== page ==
The packaging for commodity FMCGs tends to change frequently in order to catch peoples’ interest and to enhance a product’s visibility in a crowded and fickle market. Packaging is increasingly integral to products because it can help sell them. Packaging is a marketing tool which is why FMCGs are the mainstay of the packaging printing industry.
The history of FMCG packaging design is one of increasing sophistication, moving from being purely functional to being part of the product. How many times have you bought cosmetics or luxury chocolates, purely on the strength of the package? The original purpose of a package was to create a protective barrier between a product and anything in the environment that might pollute or damage it, but those days are long gone. Nowadays a package is about marketing, indemnity, instructions, compliance, sales, brand definition, enhancement and management. All of these require careful management.
Brands are assets which companies spend many years developing. Brands such as Coca-Cola or Unilever sell product, so anything that can be done to enhance brand and protect asset value, will be done. For example, burger beasts McDonalds quickly moved into salads because of falling revenues and its negative junk food brand perception. Coca-Cola has made its recent move to lighter plastic bottles from 26 to 24 grams because it wants to be seen to be environmentally aware. These very large companies have a terrific amount at stake, so the integrity and use of their brand, corporate colours and logos in the media has to be carefully managed.
This requires the right technology, people and workflow design, but matters are made more complex as traditional business models change. Increasingly, design studios are expected to take responsibility for brand development and perception. They must work in tandem with production houses to develop the brand plus its extensions to maintain consistent production standards across production locations and over time.
Packaging projects depend on technology for prototyping, testing and final implementation of a design. Package development involves many people charged with different tasks, so it’s inevitably complex with convoluted and sometimes tangled supply chains. Efficient development depends on the efficiency of the technology and the people involved in the workflow, plus commercial considerations driving a package’s development such as Christmas or summer holidays.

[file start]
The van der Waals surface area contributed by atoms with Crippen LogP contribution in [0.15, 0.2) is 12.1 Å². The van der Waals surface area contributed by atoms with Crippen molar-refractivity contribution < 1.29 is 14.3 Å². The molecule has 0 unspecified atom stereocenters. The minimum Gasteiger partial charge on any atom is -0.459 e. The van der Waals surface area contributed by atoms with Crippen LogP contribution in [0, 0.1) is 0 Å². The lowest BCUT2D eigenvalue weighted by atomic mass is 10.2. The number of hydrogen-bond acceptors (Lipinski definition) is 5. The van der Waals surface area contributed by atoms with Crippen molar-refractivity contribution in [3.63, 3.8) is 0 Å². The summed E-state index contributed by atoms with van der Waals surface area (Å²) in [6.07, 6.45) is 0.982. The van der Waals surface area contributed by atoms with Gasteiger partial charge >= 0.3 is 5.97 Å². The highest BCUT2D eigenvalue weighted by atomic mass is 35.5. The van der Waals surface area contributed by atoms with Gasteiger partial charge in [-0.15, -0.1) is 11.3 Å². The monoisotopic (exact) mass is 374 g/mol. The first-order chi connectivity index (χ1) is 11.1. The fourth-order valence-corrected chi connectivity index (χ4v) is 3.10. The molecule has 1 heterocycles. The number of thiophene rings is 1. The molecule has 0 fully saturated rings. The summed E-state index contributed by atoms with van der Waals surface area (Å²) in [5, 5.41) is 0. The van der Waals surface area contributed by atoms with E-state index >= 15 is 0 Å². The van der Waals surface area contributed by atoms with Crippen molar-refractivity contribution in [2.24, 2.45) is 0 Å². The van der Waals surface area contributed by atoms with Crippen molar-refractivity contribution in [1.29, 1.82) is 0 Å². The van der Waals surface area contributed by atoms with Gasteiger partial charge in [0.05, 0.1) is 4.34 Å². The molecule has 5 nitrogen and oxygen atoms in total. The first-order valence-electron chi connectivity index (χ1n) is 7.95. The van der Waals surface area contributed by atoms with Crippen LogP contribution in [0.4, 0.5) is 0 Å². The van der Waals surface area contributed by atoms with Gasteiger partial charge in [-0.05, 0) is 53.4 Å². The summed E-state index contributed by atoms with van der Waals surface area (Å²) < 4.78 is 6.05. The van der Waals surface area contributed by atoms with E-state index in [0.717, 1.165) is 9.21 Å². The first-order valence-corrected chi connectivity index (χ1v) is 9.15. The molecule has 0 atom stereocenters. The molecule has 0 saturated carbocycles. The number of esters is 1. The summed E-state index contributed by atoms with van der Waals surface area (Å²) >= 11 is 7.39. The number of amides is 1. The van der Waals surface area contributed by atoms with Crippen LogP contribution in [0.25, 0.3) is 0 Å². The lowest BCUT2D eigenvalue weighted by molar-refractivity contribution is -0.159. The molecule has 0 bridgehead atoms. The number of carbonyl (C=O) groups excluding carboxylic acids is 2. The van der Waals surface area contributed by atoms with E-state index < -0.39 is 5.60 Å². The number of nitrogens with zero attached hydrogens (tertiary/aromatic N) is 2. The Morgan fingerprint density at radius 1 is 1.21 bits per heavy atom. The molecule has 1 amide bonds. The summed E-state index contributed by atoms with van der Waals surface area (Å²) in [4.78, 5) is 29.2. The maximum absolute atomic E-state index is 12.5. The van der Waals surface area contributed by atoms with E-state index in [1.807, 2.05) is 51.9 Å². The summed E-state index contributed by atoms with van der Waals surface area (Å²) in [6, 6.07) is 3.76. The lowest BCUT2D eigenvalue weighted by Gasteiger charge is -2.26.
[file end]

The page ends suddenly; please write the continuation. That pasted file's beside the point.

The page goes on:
To better understand what’s involved from a print production perspective, we spoke to Wim Demeestere, director of Deschutter Neroc in Belgium. Deschutter Neroc is present in the Netherlands and Germany as well as Belgium and owns the Elathin flexo printing company. It is one of Europe’s leading full service providers for packaging design, repro and print, and uses Artwork Systems technologies for packaging production and workflow management. Deschutter Neroc has also developed its own Packflow technology to allow customers to monitor their packages’ production and manage approvals online.
Deschutter Neroc’s customer base includes Knorr Foods, Douwe Egberts, Hoegaarden, Pickwick Teas, Unilever Best Foods, Sara Lee, Halfords, and Numico. Every year the company processes around 20,000 pieces of artwork, a data volume of some 26 terabytes, which exceeds the data traffic managed by Belgium’s national mobile phone company! Deschutter Neroc also provides digital asset management and legal text management tools online. This is especially important for companies selling goods internationally, because products have to be developed for many countries in multiple languages and complying with different laws.
Wim Demeestere explains: “For each country, there needs to be approval on what can be on the pack and what can be claimed. Since FMCG is also very often linked with food, legal text is a very important issue that increases the complexity of the packs throughout the delivery of the final materials.” Deschutter Neroc uses standard content management software customised to support packaging development and linked to an asset library that also supports uploading and downloading to the web.
Weaving a tangled web
Packaging for FMCGs is also demanding because it involves so many different and interacting tasks. In a market where goods on shop shelves rotate as often as every six weeks, perhaps the most crucial part of packaging production is time to market. The first product to hit the shelves often becomes the best seller and FMCG manufacturers like to differentiate products for specific niches. Breakfast cereals, for example, are packaged to appeal to certain consumers such as children or adults who want to watch their weight. Spin off products such as snack bars are then positioned to complement the mother product and to leverage the brand. Wim explains: “These companies have to have their packs or their line extensions within the shortest time on market once the product or pack has been created because the sooner the pack hits the shelf, the more product can be sold. Additionally, since more ‘unique’ packs are created specifically for a market or customer, things have to go very fast.”